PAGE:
The National Highway Traffic Safety Administration (NHTSA) made an announcement on Tuesday, stating that they are commencing a fresh special crash investigation related to a tragic incident in California. The accident involved a 2018 Tesla Model 3, and there are suspicions that advanced driver assistance systems may have been utilized during the event.
NHTSA to Investigate Fatal Tesla Model 3 Crash
Over the past five years, the NHTSA has initiated investigations into more than three dozen Tesla cases, focusing on crashes where advanced driver assistance systems like Autopilot were suspected to be in use. These investigations have resulted in 20 reported crash fatalities. Despite the frequency of these probes, Tesla has not yet provided an immediate response to a request for comment regarding the latest investigation.
The ongoing investigation concerning the 2018 Tesla Model 3 is the first of its kind since March, when the NHTSA launched a special investigation into another fatal incident involving a Tesla Model S. That particular case, which occurred in California, also raised concerns about the use of advanced driver assistance systems.
The current investigation centers on a 2014 model year Tesla that collided with a fire truck in Contra Costa County, California. Tragically, the Tesla driver lost their life at the scene of the accident. The fire department involved in the incident reported the incident to the NHTSA, leading to the latest special crash investigation.
Last December, the NHTSA made an announcement regarding two new special investigations concerning other Tesla crashes. These investigations were motivated by suspicions that advanced driver assistance systems played a role in those accidents as well.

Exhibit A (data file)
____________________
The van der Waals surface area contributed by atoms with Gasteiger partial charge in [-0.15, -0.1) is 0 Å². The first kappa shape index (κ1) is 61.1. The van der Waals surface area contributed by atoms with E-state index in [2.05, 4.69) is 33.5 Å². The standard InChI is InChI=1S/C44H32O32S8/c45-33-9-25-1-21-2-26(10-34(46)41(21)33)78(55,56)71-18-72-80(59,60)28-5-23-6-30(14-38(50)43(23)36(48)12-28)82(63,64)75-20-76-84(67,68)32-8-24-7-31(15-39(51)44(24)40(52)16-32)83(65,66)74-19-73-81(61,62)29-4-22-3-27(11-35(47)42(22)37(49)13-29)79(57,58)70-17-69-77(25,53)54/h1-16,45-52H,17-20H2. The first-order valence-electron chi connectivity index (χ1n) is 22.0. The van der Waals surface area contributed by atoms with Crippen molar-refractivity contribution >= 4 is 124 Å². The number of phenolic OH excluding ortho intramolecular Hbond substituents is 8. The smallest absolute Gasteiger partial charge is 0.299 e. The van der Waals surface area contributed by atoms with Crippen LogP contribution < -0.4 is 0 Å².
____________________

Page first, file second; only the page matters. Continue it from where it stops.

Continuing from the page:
It is important to note that the NHTSA has an extensive history of conducting more than 100 special crash investigations each year. These investigations primarily target emerging technologies and potential safety concerns in the automotive industry. In the past, such investigations have significantly contributed to the development of safety regulations, including those concerning airbags.
One significant milestone in this ongoing scrutiny of Tesla’s advanced driver assistance system Autopilot occurred in June when the federal agency upgraded its defect probe. The probe now pertains to 830,000 Tesla vehicles equipped with Autopilot, which were involved in crashes with parked emergency vehicles, including fire trucks. This crucial step was necessary to enable the NHTSA to take further action, such as potentially issuing a recall.
As the NHTSA delves deeper into this new special crash investigation, the focus remains on understanding the role of advanced driver assistance systems in the tragic 2018 Tesla Model 3 accident. The automotive industry, regulators, and consumers are all keenly interested in the findings of this investigation, as they have the potential to shape future safety measures and regulations concerning advanced driver assistance technologies.